A leader who’s quick on his or her feet, cares about transparency and accountability and who can commit to addressing homelessness and mental health-related issues.
Those are some of the attributes that Sacramento community members said they want in their new police chief. The job opening was just officially added to the city’s job website on Thursday, even though the former chief, Sam Somers Jr., retired in December.
The new police chief will be responsible for overseeing the day-to-day operations of the police agency, which runs on a $132 million budget and employs 751 sworn officers and just over 300 civilian employees across four departments, a brochure for the job posting says.
Candidates are expected to have at least eight years of experience as a supervisor within a police department, two of which should be in an administrative or management role, ideally at a police department serving more than 250,000 people, the job posting said.
Basic qualifications include a bachelor’s degree in political science, or other law enforcement-related degrees, though a master’s degree is preferred.
“We will have a lot of interest,” said assistant city manager Arturo Sanchez, who is overseeing the police chief search. “This is a great city to live and work in.”
Sanchez said the city planned to pay the candidate based on his or her experience, though the online posting lists a yearly base salary ranging from $166,000 to almost $250,000. The pay scale falls in line with city’s current salary schedule for the job and does not include benefits.
A new chief is expected to be selected by early to mid-June, Sanchez said. Top applicants will meet with a professional panel of law enforcement and city officials, who will forward their recommendations to Sacramento City Manager Howard Chan before he makes the pick.
Somers, a veteran with the Police Department with more than three decades of experience, announced his retirement in September.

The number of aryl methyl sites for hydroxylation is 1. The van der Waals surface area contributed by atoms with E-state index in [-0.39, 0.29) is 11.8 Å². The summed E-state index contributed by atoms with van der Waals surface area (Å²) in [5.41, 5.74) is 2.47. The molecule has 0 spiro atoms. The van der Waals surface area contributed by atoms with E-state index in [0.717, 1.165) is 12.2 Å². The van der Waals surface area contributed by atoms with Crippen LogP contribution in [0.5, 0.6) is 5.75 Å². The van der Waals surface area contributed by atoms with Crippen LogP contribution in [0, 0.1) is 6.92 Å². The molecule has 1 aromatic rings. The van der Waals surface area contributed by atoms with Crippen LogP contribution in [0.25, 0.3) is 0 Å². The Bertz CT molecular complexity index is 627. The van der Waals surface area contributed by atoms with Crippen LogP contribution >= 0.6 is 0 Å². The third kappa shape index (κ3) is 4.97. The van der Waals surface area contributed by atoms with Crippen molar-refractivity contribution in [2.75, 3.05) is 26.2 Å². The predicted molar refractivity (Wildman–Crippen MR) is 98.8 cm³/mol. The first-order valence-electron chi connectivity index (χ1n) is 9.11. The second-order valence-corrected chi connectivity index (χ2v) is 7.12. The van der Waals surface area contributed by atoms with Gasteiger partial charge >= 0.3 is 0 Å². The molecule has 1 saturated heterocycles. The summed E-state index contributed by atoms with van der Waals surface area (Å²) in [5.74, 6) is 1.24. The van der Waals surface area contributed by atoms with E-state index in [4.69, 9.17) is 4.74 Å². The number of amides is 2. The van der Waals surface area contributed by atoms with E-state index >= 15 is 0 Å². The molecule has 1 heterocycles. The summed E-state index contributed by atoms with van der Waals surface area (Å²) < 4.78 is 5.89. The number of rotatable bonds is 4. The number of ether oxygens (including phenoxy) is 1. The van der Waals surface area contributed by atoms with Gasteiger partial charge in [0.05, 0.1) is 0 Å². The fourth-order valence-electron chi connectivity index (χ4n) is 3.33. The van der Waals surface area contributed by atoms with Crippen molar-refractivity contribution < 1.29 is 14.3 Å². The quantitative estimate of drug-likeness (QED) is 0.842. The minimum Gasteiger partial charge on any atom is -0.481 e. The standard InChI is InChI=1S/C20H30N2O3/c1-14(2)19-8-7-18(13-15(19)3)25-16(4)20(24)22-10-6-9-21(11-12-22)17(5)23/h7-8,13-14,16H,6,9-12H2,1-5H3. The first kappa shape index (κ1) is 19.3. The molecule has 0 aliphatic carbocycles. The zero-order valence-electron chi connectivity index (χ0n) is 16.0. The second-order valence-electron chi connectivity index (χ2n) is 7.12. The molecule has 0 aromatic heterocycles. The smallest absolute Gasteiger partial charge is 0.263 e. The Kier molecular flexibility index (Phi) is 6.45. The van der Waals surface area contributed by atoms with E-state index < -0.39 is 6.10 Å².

At the time, tensions between the department and local community members were rising over the high-profile police shooting of Joseph Mann, a mentally ill black man who was armed with a knife and acting erratically.
Somers’ departure from the Sacramento Police Department launched a nationwide search for a new chief. The city selected Rocklin recruitment firm Ralph Andersen & Associates to help with the hiring process. The firm recently helped the San Francisco and Oakland police departments hire new chiefs.
“They keep a list of people who are high-caliber, quality applicants,” Sanchez said.
Brian Louie, a deputy police chief at the time, was asked to fill in as the interim chief while the national search was underway. A 36-year veteran of the department who has applied for the top spot twice before, Louie said he planned to make a run at the police chief job a third time.
Applications will be accepted through May 8. Sanchez said the Rocklin search firm was helping coordinate the community involvement portion of the hiring process.
So far, the city has held a series of forums with community members to help craft the promotional brochure for the police chief’s job and develop a better understanding of what residents want in a new chief, Sanchez said.
A 14-question survey and additional meetings with stakeholder groups, such as local business owners and neighborhood associations, are in the planning stages but will likely take place in late April. The answers gathered will craft the criteria that members of the professional panel will use to assess the most promising candidates, Sanchez said.
Once the candidate is chosen, he or she will have to undergo a background check as well as medical and psychological tests. City officials say they expect to announce the new chief in July.